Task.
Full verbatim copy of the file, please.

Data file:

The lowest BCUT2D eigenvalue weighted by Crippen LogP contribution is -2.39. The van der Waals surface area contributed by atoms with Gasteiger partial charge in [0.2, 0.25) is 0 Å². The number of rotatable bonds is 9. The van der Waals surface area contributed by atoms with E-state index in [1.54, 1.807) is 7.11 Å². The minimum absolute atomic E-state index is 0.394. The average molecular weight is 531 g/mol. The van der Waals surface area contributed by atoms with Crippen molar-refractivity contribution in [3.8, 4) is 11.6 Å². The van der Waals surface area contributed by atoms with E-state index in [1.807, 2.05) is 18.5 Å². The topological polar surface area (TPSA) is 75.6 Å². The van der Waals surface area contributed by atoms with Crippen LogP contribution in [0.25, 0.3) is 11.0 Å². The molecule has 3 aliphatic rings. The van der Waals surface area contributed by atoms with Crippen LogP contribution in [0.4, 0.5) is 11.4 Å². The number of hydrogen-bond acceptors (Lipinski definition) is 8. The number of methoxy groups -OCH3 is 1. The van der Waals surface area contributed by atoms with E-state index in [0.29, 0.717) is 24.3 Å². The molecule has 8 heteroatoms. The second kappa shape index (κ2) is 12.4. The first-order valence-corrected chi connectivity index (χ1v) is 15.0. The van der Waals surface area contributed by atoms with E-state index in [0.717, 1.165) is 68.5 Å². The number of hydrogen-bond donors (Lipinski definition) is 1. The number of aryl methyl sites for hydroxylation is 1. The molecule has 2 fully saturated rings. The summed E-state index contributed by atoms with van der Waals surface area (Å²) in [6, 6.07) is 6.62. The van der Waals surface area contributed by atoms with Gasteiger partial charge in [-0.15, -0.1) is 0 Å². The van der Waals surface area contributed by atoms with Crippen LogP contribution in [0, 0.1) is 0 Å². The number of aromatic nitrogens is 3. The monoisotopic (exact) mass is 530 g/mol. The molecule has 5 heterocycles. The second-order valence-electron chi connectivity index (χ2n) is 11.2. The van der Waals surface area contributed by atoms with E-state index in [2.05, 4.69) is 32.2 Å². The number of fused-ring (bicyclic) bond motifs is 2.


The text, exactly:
The lowest BCUT2D eigenvalue weighted by Crippen LogP contribution is -2.39. The van der Waals surface area contributed by atoms with Gasteiger partial charge in [0.2, 0.25) is 0 Å². The number of rotatable bonds is 9. The van der Waals surface area contributed by atoms with E-state index in [1.54, 1.807) is 7.11 Å². The minimum absolute atomic E-state index is 0.394. The average molecular weight is 531 g/mol. The van der Waals surface area contributed by atoms with Crippen molar-refractivity contribution in [3.8, 4) is 11.6 Å². The van der Waals surface area contributed by atoms with E-state index in [1.807, 2.05) is 18.5 Å². The topological polar surface area (TPSA) is 75.6 Å². The van der Waals surface area contributed by atoms with Crippen LogP contribution in [0.25, 0.3) is 11.0 Å². The molecule has 3 aliphatic rings. The van der Waals surface area contributed by atoms with Crippen LogP contribution in [0.4, 0.5) is 11.4 Å². The number of hydrogen-bond acceptors (Lipinski definition) is 8. The number of methoxy groups -OCH3 is 1. The van der Waals surface area contributed by atoms with E-state index in [0.29, 0.717) is 24.3 Å². The molecule has 8 heteroatoms. The second kappa shape index (κ2) is 12.4. The first-order valence-corrected chi connectivity index (χ1v) is 15.0. The van der Waals surface area contributed by atoms with E-state index in [0.717, 1.165) is 68.5 Å². The number of hydrogen-bond donors (Lipinski definition) is 1. The number of aryl methyl sites for hydroxylation is 1. The molecule has 2 fully saturated rings. The summed E-state index contributed by atoms with van der Waals surface area (Å²) in [6, 6.07) is 6.62. The van der Waals surface area contributed by atoms with Gasteiger partial charge in [-0.15, -0.1) is 0 Å². The van der Waals surface area contributed by atoms with Crippen LogP contribution in [0, 0.1) is 0 Å². The number of aromatic nitrogens is 3. The monoisotopic (exact) mass is 530 g/mol. The molecule has 5 heterocycles. The second-order valence-electron chi connectivity index (χ2n) is 11.2. The van der Waals surface area contributed by atoms with E-state index in [2.05, 4.69) is 32.2 Å². The number of fused-ring (bicyclic) bond motifs is 2.